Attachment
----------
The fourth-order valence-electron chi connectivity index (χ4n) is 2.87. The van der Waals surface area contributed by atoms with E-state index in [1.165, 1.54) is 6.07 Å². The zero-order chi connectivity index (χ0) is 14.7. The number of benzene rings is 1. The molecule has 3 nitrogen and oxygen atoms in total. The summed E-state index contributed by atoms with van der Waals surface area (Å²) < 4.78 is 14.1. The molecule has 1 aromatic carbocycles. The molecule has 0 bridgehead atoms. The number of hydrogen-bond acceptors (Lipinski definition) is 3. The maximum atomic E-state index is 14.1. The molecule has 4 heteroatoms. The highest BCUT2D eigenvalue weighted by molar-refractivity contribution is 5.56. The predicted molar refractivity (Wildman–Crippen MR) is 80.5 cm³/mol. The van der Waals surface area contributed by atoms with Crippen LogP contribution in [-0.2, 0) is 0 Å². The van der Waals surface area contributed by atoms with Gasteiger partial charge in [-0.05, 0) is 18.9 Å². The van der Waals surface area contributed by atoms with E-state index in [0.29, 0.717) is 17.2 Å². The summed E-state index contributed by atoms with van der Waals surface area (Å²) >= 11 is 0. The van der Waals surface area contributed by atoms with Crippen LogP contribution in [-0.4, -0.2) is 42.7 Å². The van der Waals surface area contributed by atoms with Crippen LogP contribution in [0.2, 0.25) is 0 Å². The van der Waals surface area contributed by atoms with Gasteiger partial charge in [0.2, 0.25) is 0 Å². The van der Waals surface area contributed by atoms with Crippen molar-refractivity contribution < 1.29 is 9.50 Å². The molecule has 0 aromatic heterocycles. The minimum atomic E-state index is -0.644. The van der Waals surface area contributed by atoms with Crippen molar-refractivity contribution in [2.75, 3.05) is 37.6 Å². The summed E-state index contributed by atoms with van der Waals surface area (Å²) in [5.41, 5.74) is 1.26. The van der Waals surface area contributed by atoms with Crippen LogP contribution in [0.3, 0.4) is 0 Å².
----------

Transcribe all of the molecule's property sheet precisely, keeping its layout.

The fourth-order valence-electron chi connectivity index (χ4n) is 2.87. The van der Waals surface area contributed by atoms with E-state index in [1.165, 1.54) is 6.07 Å². The zero-order chi connectivity index (χ0) is 14.7. The number of benzene rings is 1. The molecule has 3 nitrogen and oxygen atoms in total. The summed E-state index contributed by atoms with van der Waals surface area (Å²) < 4.78 is 14.1. The molecule has 1 aromatic carbocycles. The molecule has 0 bridgehead atoms. The number of hydrogen-bond acceptors (Lipinski definition) is 3. The maximum atomic E-state index is 14.1. The molecule has 4 heteroatoms. The highest BCUT2D eigenvalue weighted by molar-refractivity contribution is 5.56. The predicted molar refractivity (Wildman–Crippen MR) is 80.5 cm³/mol. The van der Waals surface area contributed by atoms with Crippen LogP contribution in [-0.2, 0) is 0 Å². The van der Waals surface area contributed by atoms with Gasteiger partial charge in [-0.05, 0) is 18.9 Å². The van der Waals surface area contributed by atoms with E-state index in [0.29, 0.717) is 17.2 Å². The summed E-state index contributed by atoms with van der Waals surface area (Å²) >= 11 is 0. The van der Waals surface area contributed by atoms with Crippen LogP contribution in [-0.4, -0.2) is 42.7 Å². The van der Waals surface area contributed by atoms with Crippen LogP contribution in [0.2, 0.25) is 0 Å². The van der Waals surface area contributed by atoms with Gasteiger partial charge in [0.2, 0.25) is 0 Å². The van der Waals surface area contributed by atoms with Crippen molar-refractivity contribution < 1.29 is 9.50 Å². The molecule has 0 aromatic heterocycles. The minimum atomic E-state index is -0.644. The van der Waals surface area contributed by atoms with Crippen molar-refractivity contribution in [2.75, 3.05) is 37.6 Å². The summed E-state index contributed by atoms with van der Waals surface area (Å²) in [5.41, 5.74) is 1.26. The van der Waals surface area contributed by atoms with Crippen LogP contribution in [0.3, 0.4) is 0 Å².